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Portal:Society

The Society Portal

World Summit on the Information Society, Geneva

World Summit on the Information Society, Geneva


A society is a group of individuals involved in persistent social interaction, or a large social group sharing the same geographical or social territory, typically subject to the same political authority and dominant cultural expectations. Societies are characterized by patterns of relationships (social relations) between individuals who share a distinctive culture and institutions; a given society may be described as the sum total of such relationships among its constituent of members. In the social sciences, a larger society often exhibits stratification or dominance patterns in subgroups.

Insofar as it is collaborative, a society can enable its members to benefit in ways that would not otherwise be possible on an individual basis; both individual and social (common) benefits can thus be distinguished, or in many cases found to overlap. A society can also consist of like-minded people governed by their own norms and values within a dominant, larger society. This is sometimes referred to as a subculture, a term used extensively within criminology.

More broadly, and especially within structuralist thought, a society may be illustrated as an economic, social, industrial or cultural infrastructure, made up of, yet distinct from, a varied collection of individuals. In this regard society can mean the objective relationships people have with the material world and with other people, rather than "other people" beyond the individual and their familiar social environment.

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Kavadi dancers in Hamm, Germany in 2007
The Tamil people are an ethnic group from South Asia with a recorded history going back almost two millennia. The oldest Tamil communities are those of southern India and north-eastern Sri Lanka. Unlike many ethnic groups, the Tamils have at no time been governed by a single political entity; Tamil̲akam, the traditional name for the Tamil lands, has always been under the rule of more than one kingdom or state. Despite this, the Tamil cultural identity has always been strong. Historically, this identity has been primarily linguistic, with Tamils being those whose first language was Tamil. In recent times, however, the definition has been broadened to also include emigrants of Tamil descent who maintain Tamil traditions, even when they no longer speak the language. Tamils are ethnically, linguistically and culturally related to the other Dravidian peoples of South Asia. There are an estimated 74 million Tamils around the world.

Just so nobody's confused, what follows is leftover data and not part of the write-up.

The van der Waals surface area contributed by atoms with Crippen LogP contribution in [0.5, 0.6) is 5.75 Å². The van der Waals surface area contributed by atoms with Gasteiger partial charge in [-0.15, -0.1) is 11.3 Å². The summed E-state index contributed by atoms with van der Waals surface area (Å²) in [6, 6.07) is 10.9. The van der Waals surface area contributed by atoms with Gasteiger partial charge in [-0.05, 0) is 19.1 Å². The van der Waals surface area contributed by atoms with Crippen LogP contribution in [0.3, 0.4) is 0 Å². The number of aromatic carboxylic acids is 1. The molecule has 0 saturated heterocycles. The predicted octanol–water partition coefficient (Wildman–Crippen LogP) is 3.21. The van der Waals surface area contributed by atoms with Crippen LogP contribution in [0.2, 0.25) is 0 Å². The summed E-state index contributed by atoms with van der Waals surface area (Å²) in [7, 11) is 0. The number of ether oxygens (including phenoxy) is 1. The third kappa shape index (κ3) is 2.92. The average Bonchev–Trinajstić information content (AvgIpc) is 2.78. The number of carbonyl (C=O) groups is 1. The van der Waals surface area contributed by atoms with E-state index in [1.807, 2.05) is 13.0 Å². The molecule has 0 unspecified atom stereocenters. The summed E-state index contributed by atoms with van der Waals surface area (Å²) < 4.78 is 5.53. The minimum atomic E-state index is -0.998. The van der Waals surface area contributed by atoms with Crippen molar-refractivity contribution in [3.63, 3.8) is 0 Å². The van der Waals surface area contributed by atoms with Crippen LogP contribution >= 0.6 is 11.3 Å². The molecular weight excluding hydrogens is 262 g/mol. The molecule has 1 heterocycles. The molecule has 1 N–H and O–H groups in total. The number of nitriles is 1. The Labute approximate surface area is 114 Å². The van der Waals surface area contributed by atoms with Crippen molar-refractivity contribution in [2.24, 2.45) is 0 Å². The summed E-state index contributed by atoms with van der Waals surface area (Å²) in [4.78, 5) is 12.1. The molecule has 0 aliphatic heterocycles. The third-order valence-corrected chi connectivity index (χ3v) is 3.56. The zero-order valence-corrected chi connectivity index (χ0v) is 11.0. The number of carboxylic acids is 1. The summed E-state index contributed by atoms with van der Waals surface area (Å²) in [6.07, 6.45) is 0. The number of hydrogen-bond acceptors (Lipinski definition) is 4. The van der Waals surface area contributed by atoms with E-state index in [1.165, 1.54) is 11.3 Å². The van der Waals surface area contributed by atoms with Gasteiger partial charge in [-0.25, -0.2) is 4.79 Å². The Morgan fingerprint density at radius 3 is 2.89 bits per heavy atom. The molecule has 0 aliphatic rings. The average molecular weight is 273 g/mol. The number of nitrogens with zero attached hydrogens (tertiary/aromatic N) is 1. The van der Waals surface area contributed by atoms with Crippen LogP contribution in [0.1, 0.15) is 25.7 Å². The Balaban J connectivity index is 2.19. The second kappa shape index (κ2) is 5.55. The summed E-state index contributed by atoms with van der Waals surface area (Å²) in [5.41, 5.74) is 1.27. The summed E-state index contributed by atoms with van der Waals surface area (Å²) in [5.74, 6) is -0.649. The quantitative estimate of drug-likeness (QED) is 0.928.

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Boxer RebellionCredit: Artist: Kasai Torajirō; Restoration: Staxringold

Japanese and British troops attack members of the Society of Righteous and Harmonious Fists ("Boxers") at Beijing Castle during the Boxer Rebellion of 1899–1901. The Boxers, angered by foreign imperialist expansion into Qing Dynasty China, had engaged in looting, arson, and killings of foreigners. In 1900, the Empress Dowager Cixi employed the Boxers to attack foreign settlements in Beijing. The uprising was eventually put down by 20,000 troops from the Eight-Nation Alliance.

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James E. Boyd
James Boyd (1906–1998) was an American physicist, mathematician, and academic administrator. He was director of the Georgia Tech Research Institute (GTRI) from 1957 to 1961, president of West Georgia College from 1961 to 1971, and acting president of the Georgia Institute of Technology from 1971 to 1972. Along with two fellow Georgia Tech researchers, Boyd co-founded Scientific Atlanta, where he was a board member for 25 years. As director of the Engineering Experiment Station (now GTRI), Boyd was involved with the establishment of nuclear research at Georgia Tech and the construction of the Neely Nuclear Research Center. As president of West Georgia College, Boyd oversaw the racial integration of the campus in 1963, unprompted by a court order. In 1971, Boyd was assigned as interim president of Georgia Tech following a brief tenure as a vice chancellor for the University System of Georgia. At Georgia Tech, Boyd resolved issues involving the attempted takeover of the Engineering Experiment Station by former president Arthur G. Hansen and alumni calls to fire head football coach Bud Carson.

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The 11th-century "Victimae Paschali Laudes", traditionally attributed to Wipo of Burgundy, is one of the few traditional Latin "sequences" still used by the Roman Catholic Church today.

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R. H. Tawney
R. H. Tawney, The Acquisitive Society (1921)

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